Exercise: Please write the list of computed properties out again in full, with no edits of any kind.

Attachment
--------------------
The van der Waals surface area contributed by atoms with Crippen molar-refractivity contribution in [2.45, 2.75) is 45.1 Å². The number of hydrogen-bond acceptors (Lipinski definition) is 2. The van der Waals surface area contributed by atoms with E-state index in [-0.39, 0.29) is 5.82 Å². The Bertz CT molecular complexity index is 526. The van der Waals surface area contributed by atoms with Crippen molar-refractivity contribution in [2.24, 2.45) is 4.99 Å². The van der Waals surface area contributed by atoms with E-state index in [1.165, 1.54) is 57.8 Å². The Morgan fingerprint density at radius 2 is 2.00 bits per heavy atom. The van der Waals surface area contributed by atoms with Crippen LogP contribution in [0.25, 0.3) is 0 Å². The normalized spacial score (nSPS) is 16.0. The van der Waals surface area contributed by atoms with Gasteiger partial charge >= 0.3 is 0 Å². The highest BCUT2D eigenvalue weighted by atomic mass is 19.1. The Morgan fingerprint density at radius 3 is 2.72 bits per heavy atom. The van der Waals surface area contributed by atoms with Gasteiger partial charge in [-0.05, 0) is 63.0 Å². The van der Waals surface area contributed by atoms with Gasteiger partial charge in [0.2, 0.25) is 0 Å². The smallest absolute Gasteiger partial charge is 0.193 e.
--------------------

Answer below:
The van der Waals surface area contributed by atoms with Crippen molar-refractivity contribution in [2.45, 2.75) is 45.1 Å². The number of hydrogen-bond acceptors (Lipinski definition) is 2. The van der Waals surface area contributed by atoms with E-state index in [-0.39, 0.29) is 5.82 Å². The Bertz CT molecular complexity index is 526. The van der Waals surface area contributed by atoms with Crippen molar-refractivity contribution in [2.24, 2.45) is 4.99 Å². The van der Waals surface area contributed by atoms with E-state index in [1.165, 1.54) is 57.8 Å². The Morgan fingerprint density at radius 2 is 2.00 bits per heavy atom. The van der Waals surface area contributed by atoms with Crippen LogP contribution in [0.25, 0.3) is 0 Å². The normalized spacial score (nSPS) is 16.0. The van der Waals surface area contributed by atoms with Gasteiger partial charge >= 0.3 is 0 Å². The highest BCUT2D eigenvalue weighted by atomic mass is 19.1. The Morgan fingerprint density at radius 3 is 2.72 bits per heavy atom. The van der Waals surface area contributed by atoms with Gasteiger partial charge in [-0.05, 0) is 63.0 Å². The van der Waals surface area contributed by atoms with Gasteiger partial charge in [0.2, 0.25) is 0 Å². The smallest absolute Gasteiger partial charge is 0.193 e.